/ / 754th Week: Psychological Support in Troubled Times
Weekly Practice in Conscious Living

754th Week: Psychological Support in Troubled Times

For mental health practitioners and others in the healing arts, it’s helpful to have a way to sit with people’s suffering and distress without getting caught up in it ourselves.  In reality, for everyone, regardless of the focus of your work, it’s helpful to have a way to cope with the suffering and distress in the world so that you don’t become swept away by it.

For me, doing therapy with an open heart is essential and yet having my heart open means that I can’t ignore, deny, or distance myself from the suffering of others.  Instead, I use the Buddhist practice of Tonglen to metabolize and manage the emotional experiences—my own and those of others—that touch my heart or threaten to overwhelm it.  What I want to share is my version of this practice.  In Sanskrit, Tonglen means taking and sending, and it’s a breathing practice that focuses on neutralizing activating emotions in oneself and in others in the world who feel the same way.

Because I’m not a practicing Buddhist, I imagine that the way I do Tonglen for myself may be different from what is officially taught. Also, because of the world I grew up in as a child, with a grandmother who was both a healer and happened also to be clairvoyant, I tend to add in some of the energy protections and imagery elements she taught me when I was very young.

The basics of the practice involve remembering that the energy of love in your heart is a fiery presence and it’s the fire of love in your heart that will neutralize and metabolize whatever suffering or distress you focus on.  Let’s say you’re feeling anxious about something and you can’t seem to calm down. Take a moment to focus your awareness in your heart as you attune yourself to the anxiety you feel.  Then, remember that, in this same moment, there are countless people all around the world who have that same feeling. Breathe in their anxiety, combined with your own, into the fire in your heart and allow the fire to burn away the anxiety, leaving neutral energy that is now available to embody a different quality. Then, choose a quality you’d like to experience—perhaps calm, ease, or some other—and, in your imagination, fill the neutralized energy in your heart with that quality.  As you breathe out, fill your body with the positive quality you have chosen and then continue to breathe that quality out into the world, sharing it with everyone.  Do this for as many breaths as it takes for you to feel a shift in your experience.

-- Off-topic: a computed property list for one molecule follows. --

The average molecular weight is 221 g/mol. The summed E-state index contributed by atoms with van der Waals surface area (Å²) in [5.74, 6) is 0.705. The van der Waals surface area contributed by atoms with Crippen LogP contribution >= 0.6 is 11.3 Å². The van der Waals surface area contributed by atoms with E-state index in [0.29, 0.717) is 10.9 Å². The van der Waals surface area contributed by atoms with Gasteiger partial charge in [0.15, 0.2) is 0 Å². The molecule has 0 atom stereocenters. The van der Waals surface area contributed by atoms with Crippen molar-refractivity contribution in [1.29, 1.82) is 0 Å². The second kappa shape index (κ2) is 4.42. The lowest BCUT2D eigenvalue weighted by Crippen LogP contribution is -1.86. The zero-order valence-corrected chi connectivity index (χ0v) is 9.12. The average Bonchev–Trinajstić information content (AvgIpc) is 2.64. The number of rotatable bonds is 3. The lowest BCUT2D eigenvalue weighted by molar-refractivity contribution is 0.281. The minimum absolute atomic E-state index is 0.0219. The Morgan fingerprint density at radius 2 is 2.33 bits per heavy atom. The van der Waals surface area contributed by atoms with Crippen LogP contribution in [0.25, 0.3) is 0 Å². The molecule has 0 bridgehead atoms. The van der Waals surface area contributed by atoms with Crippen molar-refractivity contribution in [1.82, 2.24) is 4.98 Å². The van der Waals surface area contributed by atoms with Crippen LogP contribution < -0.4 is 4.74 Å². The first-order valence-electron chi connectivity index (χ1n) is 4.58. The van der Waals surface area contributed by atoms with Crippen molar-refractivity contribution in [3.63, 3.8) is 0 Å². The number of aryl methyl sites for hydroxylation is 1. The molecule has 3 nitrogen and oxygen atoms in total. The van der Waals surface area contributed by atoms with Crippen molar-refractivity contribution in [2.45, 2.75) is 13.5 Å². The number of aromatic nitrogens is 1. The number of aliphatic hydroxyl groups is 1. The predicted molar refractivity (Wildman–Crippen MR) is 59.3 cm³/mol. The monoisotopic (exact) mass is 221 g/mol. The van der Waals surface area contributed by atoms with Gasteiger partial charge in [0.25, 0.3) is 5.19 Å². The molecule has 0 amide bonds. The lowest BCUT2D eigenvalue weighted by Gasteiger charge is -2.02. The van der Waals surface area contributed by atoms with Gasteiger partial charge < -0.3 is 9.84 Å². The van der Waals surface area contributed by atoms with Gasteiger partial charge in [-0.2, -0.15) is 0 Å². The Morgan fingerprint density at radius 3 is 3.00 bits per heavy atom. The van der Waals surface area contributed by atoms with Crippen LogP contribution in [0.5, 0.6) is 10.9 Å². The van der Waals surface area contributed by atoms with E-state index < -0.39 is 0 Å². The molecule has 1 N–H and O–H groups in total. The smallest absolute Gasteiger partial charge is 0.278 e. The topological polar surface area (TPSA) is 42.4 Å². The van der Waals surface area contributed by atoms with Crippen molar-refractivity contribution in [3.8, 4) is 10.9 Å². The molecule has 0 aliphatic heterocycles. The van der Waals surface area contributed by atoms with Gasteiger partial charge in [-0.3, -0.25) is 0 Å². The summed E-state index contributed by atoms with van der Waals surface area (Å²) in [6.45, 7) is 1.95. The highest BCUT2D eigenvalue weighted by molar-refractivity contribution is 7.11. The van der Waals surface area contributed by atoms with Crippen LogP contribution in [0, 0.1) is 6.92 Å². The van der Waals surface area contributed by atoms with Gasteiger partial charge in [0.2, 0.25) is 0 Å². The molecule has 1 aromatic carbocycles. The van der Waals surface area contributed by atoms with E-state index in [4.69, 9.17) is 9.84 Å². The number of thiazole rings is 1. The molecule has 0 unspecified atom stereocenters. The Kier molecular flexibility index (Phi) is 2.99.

There is another step you can use if you’re uncomfortable breathing distress or suffering directly into your heart.  You can imagine that you are surrounded by a cleansing white light and that whatever you breathe in becomes neutralized by that light before it reaches the fire in your heart.  Then you can follow the process described in the paragraph above. I began this way until I became confident of the fire in my heart, which Buddhist teacher Pema Chodron says gets stronger as you do the practice.  I have experienced that to be true so I no longer use the white light, but it’s a fine way to begin.

Here are the links to this practice on my website.  

I’ve shared these in other weekly practices as I feel that Tonglen is an important contribution to being able to move through suffering and distress with less overwhelm and, at the same time, to offer support to others in our human family.  In these current times, I make it a “mental hygiene” practice for myself, using it when I need to in order to be able to be centered and open-hearted as I move through my daily activities.

As with all these practices, please explore what works best for you.  Remember to bring along curiosity as your constant companion and to pat gently on the head any judgments that may arise.  Even though I’ve shared the particular way I do this process, with apologies to the official Buddhist practice, it’s important to find what comes alive for you.  One of the things I have always done is only stay with processes and practices that feel alive to me.  Once something no longer feels alive to me, I allow myself to be open to other practices or approaches.  That said, one of the profound benefits of regularly practicing Tonglen is that it strengthens the power and openness of the heart and that is a beautiful gift we can offer to ourselves and to the world around us.

Similar Posts

Leave a Reply

Your email address will not be published. Required fields are marked *

This site uses Akismet to reduce spam. Learn how your comment data is processed.